Preparing For Your Football Job Interview
Football job interviews can be tricky. I have been on double digit job interviews when I was a college and NFL coach. They were all pretty intense and, yes, nerve racking. I was never fortunate enough to have one of those interviews where it was “come on in and interview. You have the job.” More often than not they were grueling all day affairs where the shirt and tie I wore was drenched from demonstrating technique and my shirt had grease pen markers on it by the end of the day.
Two Important Pieces Of Advice As You Prepare For Your Football Job Interview
There are two pieces of advice that I can absolutely give you about a football job interview. First you must absolutely prepare your rear end off for that interview. I don’t care how experienced you are or how good you thing you are, you had better have a plan. The plan will resemble something like you would have when you go into your players’ position meeting. (If you don’t plan your position meetings you probably don’t deserve the job anyway).
The second suggestion is this. You should be prepared for the interview to go 180 degrees from where you thought it was going to go. In other words, you may end up talking about, demonstrating and maybe even getting hired for something you had no idea you were there for. I once went in for an offensive job and ended up getting hired as the linebacker coach. True story.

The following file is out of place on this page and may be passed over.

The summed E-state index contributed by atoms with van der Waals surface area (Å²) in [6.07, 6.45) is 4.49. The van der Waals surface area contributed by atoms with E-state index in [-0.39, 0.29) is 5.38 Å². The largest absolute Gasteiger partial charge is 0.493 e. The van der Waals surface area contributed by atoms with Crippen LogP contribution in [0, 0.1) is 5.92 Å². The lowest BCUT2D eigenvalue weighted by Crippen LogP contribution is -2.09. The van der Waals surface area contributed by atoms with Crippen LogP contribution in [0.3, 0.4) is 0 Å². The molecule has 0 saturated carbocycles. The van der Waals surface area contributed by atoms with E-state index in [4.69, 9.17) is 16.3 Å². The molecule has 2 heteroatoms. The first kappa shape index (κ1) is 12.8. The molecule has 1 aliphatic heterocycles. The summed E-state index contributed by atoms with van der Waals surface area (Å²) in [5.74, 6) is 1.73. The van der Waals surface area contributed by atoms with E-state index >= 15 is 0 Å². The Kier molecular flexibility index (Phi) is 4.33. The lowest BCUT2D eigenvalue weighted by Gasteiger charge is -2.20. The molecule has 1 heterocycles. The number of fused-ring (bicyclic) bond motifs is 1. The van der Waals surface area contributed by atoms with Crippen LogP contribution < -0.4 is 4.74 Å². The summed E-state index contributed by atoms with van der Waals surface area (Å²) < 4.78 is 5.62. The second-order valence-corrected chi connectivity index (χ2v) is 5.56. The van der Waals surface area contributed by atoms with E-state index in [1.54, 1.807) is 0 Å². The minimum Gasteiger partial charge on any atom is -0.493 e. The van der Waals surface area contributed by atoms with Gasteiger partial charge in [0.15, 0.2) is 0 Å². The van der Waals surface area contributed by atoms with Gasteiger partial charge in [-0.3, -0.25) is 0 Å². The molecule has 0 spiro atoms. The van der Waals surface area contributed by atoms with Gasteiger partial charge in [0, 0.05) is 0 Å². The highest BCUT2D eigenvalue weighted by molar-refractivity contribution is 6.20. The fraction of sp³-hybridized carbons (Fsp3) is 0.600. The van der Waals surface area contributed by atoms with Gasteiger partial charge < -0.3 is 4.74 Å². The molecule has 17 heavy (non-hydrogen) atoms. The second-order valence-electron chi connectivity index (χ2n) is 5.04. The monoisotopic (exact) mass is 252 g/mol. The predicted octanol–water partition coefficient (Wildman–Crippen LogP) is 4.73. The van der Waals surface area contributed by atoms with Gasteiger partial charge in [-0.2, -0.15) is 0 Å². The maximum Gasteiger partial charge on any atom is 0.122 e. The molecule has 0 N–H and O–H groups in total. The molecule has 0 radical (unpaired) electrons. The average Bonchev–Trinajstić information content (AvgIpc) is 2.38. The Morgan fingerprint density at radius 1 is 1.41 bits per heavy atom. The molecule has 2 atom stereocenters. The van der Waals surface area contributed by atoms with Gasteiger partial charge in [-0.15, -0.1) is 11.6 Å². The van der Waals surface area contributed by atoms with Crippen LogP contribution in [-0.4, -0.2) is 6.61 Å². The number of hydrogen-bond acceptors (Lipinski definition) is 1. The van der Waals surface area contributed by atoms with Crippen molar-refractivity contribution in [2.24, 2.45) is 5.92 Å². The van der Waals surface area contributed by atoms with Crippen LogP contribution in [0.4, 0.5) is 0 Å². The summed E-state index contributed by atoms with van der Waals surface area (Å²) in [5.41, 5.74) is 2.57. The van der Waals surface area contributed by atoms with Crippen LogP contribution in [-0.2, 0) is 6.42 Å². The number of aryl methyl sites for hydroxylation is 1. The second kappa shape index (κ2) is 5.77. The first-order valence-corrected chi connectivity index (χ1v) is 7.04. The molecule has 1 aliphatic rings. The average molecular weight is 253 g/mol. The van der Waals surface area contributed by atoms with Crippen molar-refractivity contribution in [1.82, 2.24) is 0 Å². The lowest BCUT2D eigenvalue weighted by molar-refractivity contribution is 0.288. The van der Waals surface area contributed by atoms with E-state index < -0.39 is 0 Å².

When you are on a job interview you are being evaluated on “How’ you coach as much as you are “What’ you coach. You may be interviewing for a job where the head coach knows what he wants to run. He wants to make sure you are a capable communicator. Nick Saban expressed several years ago that he wasn’t looking for coaches with ideas. He was looking for coaches that could come in and teach their system.
Your Football Job Interview Will Be More About How You Teach, Not What You Teach
So how do you prepare for a football job interview? My suggestion is to show your interviewer that you can teach. Remember that your interview committee may be the head coach, but it also might be the principal, the superintendent and the local booster from down at the bank. Yes, you can throw your video up there on the interview. Remember though, this will be the same video that was filmed from the top bleacher seats you used to teach your players. Don’t be surprised if the interview committee starts to doze off or glaze over.
Here is a suggestion and what I always did. I taught and coached them. I coached the interviewers like they were in my meeting room. The interviewers saw play diagrams (done on FirstDown PlayBook of course). I engaged the interviewer like I would my players. They were up out of their chairs as I demonstrated a wrong arm technique on them. It was a full contact meeting. At the end of the day, it was not an interview. It was a meeting. I wanted them to experience how I taught.
FirstDown PlayBook Can Help You Stand Out In Your Football Job Interview
I got hired after most of those football job interviews. Not because I was the smartest coach they interviewed. Not because I drew up the latest greatest RPO. I normally got hired because I could communicate and sell whatever I was teaching. Here is where the connect comes in. I have always thought that coaches are teachers. FirstDown PlayBook was born from this concept. Sometimes you have to prove you are a teacher to an interview committee before you get a chance to teach the players.
Regardless of if you are along time FirstDown PlayBook coach or have never used it, we can help you on a job interview. FirstDown PlayBook can help you organize your ideas for your coaching job interview. You will have the advantage of using NFL technology at a high school price too. Promise you this. If you go into your job interview prepared with FirstDown PlayBook you will be in the hunt. Heck, they might even hire you on the opposite side of the ball.